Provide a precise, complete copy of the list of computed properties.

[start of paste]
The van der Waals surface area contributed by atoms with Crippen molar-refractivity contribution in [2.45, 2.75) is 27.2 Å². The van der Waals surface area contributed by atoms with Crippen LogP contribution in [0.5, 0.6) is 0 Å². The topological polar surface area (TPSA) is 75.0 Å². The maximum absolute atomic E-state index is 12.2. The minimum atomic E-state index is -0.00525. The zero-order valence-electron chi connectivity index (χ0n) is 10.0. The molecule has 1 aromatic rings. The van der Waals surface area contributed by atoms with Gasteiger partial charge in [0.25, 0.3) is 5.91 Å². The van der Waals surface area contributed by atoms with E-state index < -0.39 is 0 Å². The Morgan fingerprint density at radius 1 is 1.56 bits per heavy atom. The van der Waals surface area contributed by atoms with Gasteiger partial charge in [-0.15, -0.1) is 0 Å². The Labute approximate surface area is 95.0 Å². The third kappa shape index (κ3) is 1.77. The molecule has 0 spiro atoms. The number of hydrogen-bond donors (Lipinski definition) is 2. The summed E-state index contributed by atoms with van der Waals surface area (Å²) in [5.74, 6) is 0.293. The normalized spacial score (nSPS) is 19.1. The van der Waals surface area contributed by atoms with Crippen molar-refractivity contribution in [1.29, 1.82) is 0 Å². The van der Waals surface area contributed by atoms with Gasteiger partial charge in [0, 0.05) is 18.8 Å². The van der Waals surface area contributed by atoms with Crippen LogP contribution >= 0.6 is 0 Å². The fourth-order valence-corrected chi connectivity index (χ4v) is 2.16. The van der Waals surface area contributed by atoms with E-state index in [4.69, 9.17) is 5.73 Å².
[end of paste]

The van der Waals surface area contributed by atoms with Crippen molar-refractivity contribution in [2.45, 2.75) is 27.2 Å². The van der Waals surface area contributed by atoms with Crippen LogP contribution in [0.5, 0.6) is 0 Å². The topological polar surface area (TPSA) is 75.0 Å². The maximum absolute atomic E-state index is 12.2. The minimum atomic E-state index is -0.00525. The zero-order valence-electron chi connectivity index (χ0n) is 10.0. The molecule has 1 aromatic rings. The van der Waals surface area contributed by atoms with Gasteiger partial charge in [0.25, 0.3) is 5.91 Å². The van der Waals surface area contributed by atoms with E-state index < -0.39 is 0 Å². The Morgan fingerprint density at radius 1 is 1.56 bits per heavy atom. The van der Waals surface area contributed by atoms with Gasteiger partial charge in [-0.15, -0.1) is 0 Å². The Labute approximate surface area is 95.0 Å². The third kappa shape index (κ3) is 1.77. The molecule has 0 spiro atoms. The number of hydrogen-bond donors (Lipinski definition) is 2. The summed E-state index contributed by atoms with van der Waals surface area (Å²) in [5.74, 6) is 0.293. The normalized spacial score (nSPS) is 19.1. The van der Waals surface area contributed by atoms with Crippen molar-refractivity contribution in [1.29, 1.82) is 0 Å². The van der Waals surface area contributed by atoms with Gasteiger partial charge in [0, 0.05) is 18.8 Å². The van der Waals surface area contributed by atoms with Crippen LogP contribution >= 0.6 is 0 Å². The fourth-order valence-corrected chi connectivity index (χ4v) is 2.16. The van der Waals surface area contributed by atoms with E-state index in [4.69, 9.17) is 5.73 Å².